A common mistake is damaging the output seal in the transmission when removing or re-installing the axle. Care should be taken not to let the weight of the shaft rest on the output seal of the transmission when removing or installing the shaft. If the seal is damaged, transmission fluid will leak. Care should be taken to center the inner joint when putting it back in. Also a mistake that is made even by professionals is to either break the cir-clip that holds the axle in the transmission or to not install the axle completely IN. It is normal to “feel” a little movement in and out when pushing and pulling the inner joint after it is properly installed. If the retaining clip is broken or not fully inserted, the shaft may slip out enough that the car will not move! Also if tapping the shaft back into the transmission, caution should be taken to avoid damage the outer threads where the large CV axle nut goes.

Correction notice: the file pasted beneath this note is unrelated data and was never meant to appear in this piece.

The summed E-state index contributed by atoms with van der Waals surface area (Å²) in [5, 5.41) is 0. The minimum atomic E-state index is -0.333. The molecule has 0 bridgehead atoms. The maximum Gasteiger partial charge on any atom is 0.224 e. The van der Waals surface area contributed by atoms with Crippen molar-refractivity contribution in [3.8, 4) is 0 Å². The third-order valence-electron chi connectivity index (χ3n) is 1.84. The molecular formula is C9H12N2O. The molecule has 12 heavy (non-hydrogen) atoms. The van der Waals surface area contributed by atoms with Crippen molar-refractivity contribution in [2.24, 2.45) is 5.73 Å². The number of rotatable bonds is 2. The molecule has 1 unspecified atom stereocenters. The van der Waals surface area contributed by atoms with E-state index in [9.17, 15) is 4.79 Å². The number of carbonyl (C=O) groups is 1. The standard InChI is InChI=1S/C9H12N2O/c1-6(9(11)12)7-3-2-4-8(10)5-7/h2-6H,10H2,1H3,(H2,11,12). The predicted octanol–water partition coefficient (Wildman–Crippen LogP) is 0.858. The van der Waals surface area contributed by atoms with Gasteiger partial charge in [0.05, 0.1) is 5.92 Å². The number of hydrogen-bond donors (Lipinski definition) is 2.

Final Tip – Remember that if replacing the entire CV 1/2 shaft assembly, many of the steps above can be by-passed.

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2 Responses
  1. John :

    Date: September 1, 2015 @ 3:00 pm

    I have a 1987 Ford Meteor 1.4 i replaced both front bearings but it still continue making humming noise when exelerating what could it be

  2. dennisb - Auto Tool Sales :

    Date: September 1, 2015 @ 3:05 pm

    Could be in the transmission/transaxle or the tires as long as the wheel bearings were installed correctly. Good Luck.